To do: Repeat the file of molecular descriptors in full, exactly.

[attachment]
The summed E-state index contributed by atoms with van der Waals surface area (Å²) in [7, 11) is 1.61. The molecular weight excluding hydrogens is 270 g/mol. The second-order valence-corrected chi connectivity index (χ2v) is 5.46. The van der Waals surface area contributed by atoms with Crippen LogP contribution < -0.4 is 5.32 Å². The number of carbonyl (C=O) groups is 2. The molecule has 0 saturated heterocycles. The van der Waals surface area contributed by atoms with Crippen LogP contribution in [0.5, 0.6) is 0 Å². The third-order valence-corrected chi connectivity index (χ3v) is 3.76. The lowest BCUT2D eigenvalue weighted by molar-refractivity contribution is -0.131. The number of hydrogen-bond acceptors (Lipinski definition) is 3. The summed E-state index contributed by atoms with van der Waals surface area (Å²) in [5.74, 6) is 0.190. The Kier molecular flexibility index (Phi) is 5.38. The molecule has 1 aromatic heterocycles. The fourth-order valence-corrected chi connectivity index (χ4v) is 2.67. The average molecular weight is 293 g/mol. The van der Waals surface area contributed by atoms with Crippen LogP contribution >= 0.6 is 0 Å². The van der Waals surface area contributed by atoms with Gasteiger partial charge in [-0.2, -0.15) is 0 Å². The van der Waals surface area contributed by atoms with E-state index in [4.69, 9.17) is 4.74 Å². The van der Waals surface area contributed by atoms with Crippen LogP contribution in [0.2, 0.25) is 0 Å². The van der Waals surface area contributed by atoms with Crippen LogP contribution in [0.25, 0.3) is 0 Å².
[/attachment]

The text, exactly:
The summed E-state index contributed by atoms with van der Waals surface area (Å²) in [7, 11) is 1.61. The molecular weight excluding hydrogens is 270 g/mol. The second-order valence-corrected chi connectivity index (χ2v) is 5.46. The van der Waals surface area contributed by atoms with Crippen LogP contribution < -0.4 is 5.32 Å². The number of carbonyl (C=O) groups is 2. The molecule has 0 saturated heterocycles. The van der Waals surface area contributed by atoms with Crippen LogP contribution in [0.5, 0.6) is 0 Å². The third-order valence-corrected chi connectivity index (χ3v) is 3.76. The lowest BCUT2D eigenvalue weighted by molar-refractivity contribution is -0.131. The number of hydrogen-bond acceptors (Lipinski definition) is 3. The summed E-state index contributed by atoms with van der Waals surface area (Å²) in [5.74, 6) is 0.190. The Kier molecular flexibility index (Phi) is 5.38. The molecule has 1 aromatic heterocycles. The fourth-order valence-corrected chi connectivity index (χ4v) is 2.67. The average molecular weight is 293 g/mol. The van der Waals surface area contributed by atoms with Crippen LogP contribution >= 0.6 is 0 Å². The van der Waals surface area contributed by atoms with Gasteiger partial charge in [-0.2, -0.15) is 0 Å². The van der Waals surface area contributed by atoms with E-state index in [4.69, 9.17) is 4.74 Å². The van der Waals surface area contributed by atoms with Crippen LogP contribution in [0.2, 0.25) is 0 Å². The van der Waals surface area contributed by atoms with Crippen LogP contribution in [0.25, 0.3) is 0 Å².